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Report Thread starter 8 months ago
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Any interior design or architecture students… which laptop did you buy for uni? The specs show that I may need a gaming laptop.
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normaw
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My son did buy a gaming laptop (ASUS TUF F15 i7 16GB RTX3070) before starting his course this year, but he does use it for gaming. His uni (Lancaster) gave all new starters a tablet with architecture software installed, so he has not yet used his laptop for his course. At some uni open days we attended, I recall that we were told that high-spec laptops wouldn't be needed as students would be able to use the department's resources. I am assuming you will start your course in 2022? I would recommend that you wait until you join and see what is required for your course and what is available in-house.

Here are some thoughts on laptops taken from the Oxford Brookes architecture equipment list:

"The hardware landscape changes almost daily so it is impossible to give a definitive specification for future hardware
purchases but here is some general advice when specifying a computer to run the software we currently use in the
school and that will remain useful for several years:
You should specify at least 16Gb of RAM, the computer's working memory. It is possible to get away with 8Gb in a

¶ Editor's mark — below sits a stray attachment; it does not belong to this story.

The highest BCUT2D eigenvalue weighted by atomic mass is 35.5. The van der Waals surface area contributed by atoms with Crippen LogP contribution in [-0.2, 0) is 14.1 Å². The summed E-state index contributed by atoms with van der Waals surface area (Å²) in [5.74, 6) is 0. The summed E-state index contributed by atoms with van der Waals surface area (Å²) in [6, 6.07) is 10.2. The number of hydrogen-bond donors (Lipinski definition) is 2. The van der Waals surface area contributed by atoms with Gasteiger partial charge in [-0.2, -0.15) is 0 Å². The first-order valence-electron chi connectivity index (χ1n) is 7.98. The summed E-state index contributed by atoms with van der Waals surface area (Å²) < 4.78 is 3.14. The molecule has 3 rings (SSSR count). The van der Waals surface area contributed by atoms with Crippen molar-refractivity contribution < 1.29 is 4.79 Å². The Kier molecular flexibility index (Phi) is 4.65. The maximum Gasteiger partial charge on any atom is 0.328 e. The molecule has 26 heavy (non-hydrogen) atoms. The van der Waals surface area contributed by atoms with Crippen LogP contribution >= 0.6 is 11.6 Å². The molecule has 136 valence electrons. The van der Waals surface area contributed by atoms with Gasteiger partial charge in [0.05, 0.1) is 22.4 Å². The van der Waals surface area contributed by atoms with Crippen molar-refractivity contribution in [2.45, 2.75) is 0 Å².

laptop, but you will feel the difference when working with large images or 3D models. In laptops you are often stuck with
what you originally specified but on a desktop PC it is usually very easy and cheap to upgrade your RAM at a later date.
The processor on most modern laptops is able to run the majority of software you will encounter in an architecture
course - Intel and AMD make excellent processors and anything from the last few generations is likely to be just fine
(intel i7 or greater and AMD Ryzen) With processors, the most expensive is usually only 20% faster than the midrange
so try to find a balance between all out power and price.
The graphics card is probably the most important element when it comes to architectural software - it can speed up the
Adobe Suite, and you can use it to render animation and images from 3D software. Avoid laptops with "integrated"
graphics - this means the graphics are part of the main processor and use system RAM. This sharing of resources is fine
for browsing the web or editing a word doc, but not ideal for resource consuming applications like 3D.
The landscape shifts constantly, and much like processors the most expensive option is generally only 20% more
powerful than the median, so do a little research to decide what suits your budget best. Any discreet (the opposite of
integrated in graphics card speak) will be just fine for 3D modelling; extra power means you'll get smoother movement
when you are editing 3D models. Nvidia and AMD make competitive graphics models included in laptops or desktops.
Bear in mind you can upgrade a graphics card in a desktop easily - it's almost always impossible to upgrade the GPU
(another name for the graphics card) in a laptop."
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